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Studio III.2 Information systems modeling using IBMS tools

This studio uses the case study, Student Registration System, to walk through the whole process of using IBMS tools to model the system and to design its database.

Objective:

  • Learn how to use IBMS/DFD tool to model an information system, to prepare for its database design, and to convert the DFD to SER model - where IBMS/SER and IBMS/OER tools can be used in modeling its data and designing its database.

Scenario: Student Registration System

(Adapted from K.C. Laudon and J.P. Laudon, Management Information Systems: Organization and Technology Forth Edition, Prentice-Hall, 1996)

Students submit registration forms with their name, identification number, and the numbers of the courses they wish to take. For each form, the registrar verifies that each courses selected is still open by referencing the course file. The file distinguishes courses that are still open from those that have been canceled or filled. Subsequently, the registrar determines which of student’s selections can be accepted or rejected. Then the registrar enrolls the student in the courses for which he or she has been accepted and updates the university’s course file with the student name and identification number and recalculate the class size. If maximum enrollment has been reached, the course is closed. The enrollment process also updates the student master file with information about new student or changes in address. The registrar then sends each student applicant a confirmation-of-registration letter listing the course for which he or she is registered and noting the course selections that could not be fulfilled.

A general procedure and rules in using IBMS/DFD tool:

When model a DFD for an information system, there are three steps to follow. The first step is to draw a context diagram (the DFD depicts the entire system as a single process with its inputs/outputs and external entities) for the system. The next step is to draw a detail DFD. The detail DFD can be obtained by decomposing the process into a successive level as desired. The IBMS/DFD supports the decomposition process at any number of levels. The last step is to define data requirements for the system. This step involves in defining data items and assigning data items to data stores and data flows.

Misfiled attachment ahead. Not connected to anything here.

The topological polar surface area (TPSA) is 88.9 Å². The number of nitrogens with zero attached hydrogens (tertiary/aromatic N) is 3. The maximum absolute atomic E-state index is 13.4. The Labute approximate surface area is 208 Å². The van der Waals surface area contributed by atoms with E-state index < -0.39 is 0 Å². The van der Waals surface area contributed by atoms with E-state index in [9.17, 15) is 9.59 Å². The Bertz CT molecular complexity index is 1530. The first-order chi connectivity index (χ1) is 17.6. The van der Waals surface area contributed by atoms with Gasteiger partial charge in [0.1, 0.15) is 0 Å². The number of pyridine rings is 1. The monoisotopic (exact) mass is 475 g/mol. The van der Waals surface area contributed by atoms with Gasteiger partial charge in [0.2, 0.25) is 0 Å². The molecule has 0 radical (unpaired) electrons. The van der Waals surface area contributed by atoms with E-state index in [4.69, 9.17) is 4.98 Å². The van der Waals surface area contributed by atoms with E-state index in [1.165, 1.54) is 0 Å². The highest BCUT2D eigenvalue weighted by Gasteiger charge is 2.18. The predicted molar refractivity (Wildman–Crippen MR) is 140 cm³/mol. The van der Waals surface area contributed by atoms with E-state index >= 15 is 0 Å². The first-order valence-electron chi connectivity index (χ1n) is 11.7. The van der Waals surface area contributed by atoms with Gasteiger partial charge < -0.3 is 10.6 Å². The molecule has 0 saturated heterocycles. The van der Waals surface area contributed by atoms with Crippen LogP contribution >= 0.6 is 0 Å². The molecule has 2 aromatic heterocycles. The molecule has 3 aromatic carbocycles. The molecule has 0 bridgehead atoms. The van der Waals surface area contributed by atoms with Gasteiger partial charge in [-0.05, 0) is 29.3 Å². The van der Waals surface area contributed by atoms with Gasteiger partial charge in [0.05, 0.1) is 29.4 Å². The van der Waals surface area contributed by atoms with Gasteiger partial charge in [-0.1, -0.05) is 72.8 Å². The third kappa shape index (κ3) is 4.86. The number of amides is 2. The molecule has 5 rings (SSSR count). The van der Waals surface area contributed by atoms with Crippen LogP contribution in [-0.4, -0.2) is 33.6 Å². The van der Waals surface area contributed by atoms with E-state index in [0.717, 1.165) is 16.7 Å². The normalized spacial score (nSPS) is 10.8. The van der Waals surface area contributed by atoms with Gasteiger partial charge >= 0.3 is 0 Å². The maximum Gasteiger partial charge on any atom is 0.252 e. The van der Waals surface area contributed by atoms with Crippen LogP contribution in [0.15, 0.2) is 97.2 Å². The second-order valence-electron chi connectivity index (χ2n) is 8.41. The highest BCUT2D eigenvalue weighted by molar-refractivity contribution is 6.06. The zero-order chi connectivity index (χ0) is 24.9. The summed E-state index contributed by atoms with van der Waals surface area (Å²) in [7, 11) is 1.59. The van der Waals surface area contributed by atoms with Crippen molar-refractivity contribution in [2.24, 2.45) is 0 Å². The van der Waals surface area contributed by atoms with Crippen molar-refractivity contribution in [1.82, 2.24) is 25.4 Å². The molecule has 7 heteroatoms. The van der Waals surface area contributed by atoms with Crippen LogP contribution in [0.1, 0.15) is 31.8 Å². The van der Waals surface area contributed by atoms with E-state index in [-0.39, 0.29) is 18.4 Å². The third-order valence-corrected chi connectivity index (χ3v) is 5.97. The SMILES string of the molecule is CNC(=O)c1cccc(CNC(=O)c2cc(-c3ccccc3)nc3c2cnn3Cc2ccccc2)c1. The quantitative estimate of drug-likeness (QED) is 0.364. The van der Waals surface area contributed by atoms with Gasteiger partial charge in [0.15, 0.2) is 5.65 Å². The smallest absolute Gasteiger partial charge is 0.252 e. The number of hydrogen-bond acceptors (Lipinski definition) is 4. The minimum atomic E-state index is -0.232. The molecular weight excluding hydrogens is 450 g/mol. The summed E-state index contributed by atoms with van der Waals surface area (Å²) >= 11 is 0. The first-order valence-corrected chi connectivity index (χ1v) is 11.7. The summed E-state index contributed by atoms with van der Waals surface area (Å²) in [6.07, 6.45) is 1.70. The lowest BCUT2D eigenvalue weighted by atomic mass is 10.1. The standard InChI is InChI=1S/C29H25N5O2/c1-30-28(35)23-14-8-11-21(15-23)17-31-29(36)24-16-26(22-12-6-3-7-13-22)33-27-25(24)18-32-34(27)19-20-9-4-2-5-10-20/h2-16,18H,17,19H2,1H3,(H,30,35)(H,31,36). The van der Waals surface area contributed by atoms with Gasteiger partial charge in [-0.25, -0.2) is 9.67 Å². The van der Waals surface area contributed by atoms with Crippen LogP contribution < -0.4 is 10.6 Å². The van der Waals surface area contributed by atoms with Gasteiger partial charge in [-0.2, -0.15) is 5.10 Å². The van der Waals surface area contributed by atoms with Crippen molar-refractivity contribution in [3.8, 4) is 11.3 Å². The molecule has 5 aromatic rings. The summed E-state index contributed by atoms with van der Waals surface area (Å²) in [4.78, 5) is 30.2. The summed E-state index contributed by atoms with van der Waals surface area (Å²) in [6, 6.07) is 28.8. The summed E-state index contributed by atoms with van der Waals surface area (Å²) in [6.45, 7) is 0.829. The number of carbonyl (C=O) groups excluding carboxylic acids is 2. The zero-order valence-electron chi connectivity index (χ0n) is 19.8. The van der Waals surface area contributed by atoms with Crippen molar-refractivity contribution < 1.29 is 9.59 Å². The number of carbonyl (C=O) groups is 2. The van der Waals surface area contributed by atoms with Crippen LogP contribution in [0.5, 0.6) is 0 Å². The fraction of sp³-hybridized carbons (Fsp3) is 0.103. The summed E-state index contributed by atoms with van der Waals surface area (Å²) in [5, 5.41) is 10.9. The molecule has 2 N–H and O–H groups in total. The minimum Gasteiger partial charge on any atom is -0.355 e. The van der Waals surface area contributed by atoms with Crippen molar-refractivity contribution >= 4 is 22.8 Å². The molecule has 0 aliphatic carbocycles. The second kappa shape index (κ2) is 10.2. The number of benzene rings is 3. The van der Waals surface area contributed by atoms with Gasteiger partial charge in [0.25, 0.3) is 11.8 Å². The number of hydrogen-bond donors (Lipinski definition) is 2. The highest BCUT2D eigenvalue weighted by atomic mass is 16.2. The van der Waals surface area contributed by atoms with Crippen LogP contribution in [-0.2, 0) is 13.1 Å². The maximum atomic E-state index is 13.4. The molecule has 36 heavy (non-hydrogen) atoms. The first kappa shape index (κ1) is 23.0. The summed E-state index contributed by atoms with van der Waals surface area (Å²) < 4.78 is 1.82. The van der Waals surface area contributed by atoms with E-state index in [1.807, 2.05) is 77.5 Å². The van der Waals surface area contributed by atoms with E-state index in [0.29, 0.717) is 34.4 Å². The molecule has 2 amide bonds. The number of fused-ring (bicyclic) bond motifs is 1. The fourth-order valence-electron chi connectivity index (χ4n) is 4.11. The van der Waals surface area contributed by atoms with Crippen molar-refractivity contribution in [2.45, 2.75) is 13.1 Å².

To be able to convert a DFD to a SER model, the IBMS/DFD requires a context diagram for a modeled system.

In modifying a generated SER model, we keep all SER components that (1) are converted from data stores and (2) directly connect at least two components of (1). All others should be deleted.

Draw the context diagram

In drawing the context diagram of a system, we look at the system from the outside. Our attention is what are external entities and what are inputs/outputs. This system gets a registration form from a student, processes the form, and sends a confirmation-of- registration to the student. Therefore, its context diagram, as shown in Figure 3.1, consists of student as its external entity, registration form as its input, and confirmation-letter as its output.

Figure 2.1: The Context Diagram for the Student Registration System

Figure 2.1: The Context Diagram for the Student Registration System.

Draw the Detailed DFD

In this step, we look at the system from the inside. Our attention now is on what the inputs are transformed into, how the inputs are processed, what the outputs are created from, and how the outputs are prepared. To draw to detail DFD for this system with the inside perspective, we decompose the process in Figure 2.1 into three processes: process 1.0 Verify_Availability, process 2.0 Enroll_Student, and Process 3.0 Confirm_Registration. The process 1.0 gets requested courses from a registration form, verifies their availabilities using information from the course file, and produces accepted/rejected requested courses. The process 2.0 gets the output from the process 1.0, updates the course file and the student file, and produces a registration result. The process 3.0 gets the output from the process 2.0 and produces a confirmation letter. The detail DFD of this analysis is shown in Figure 2.2.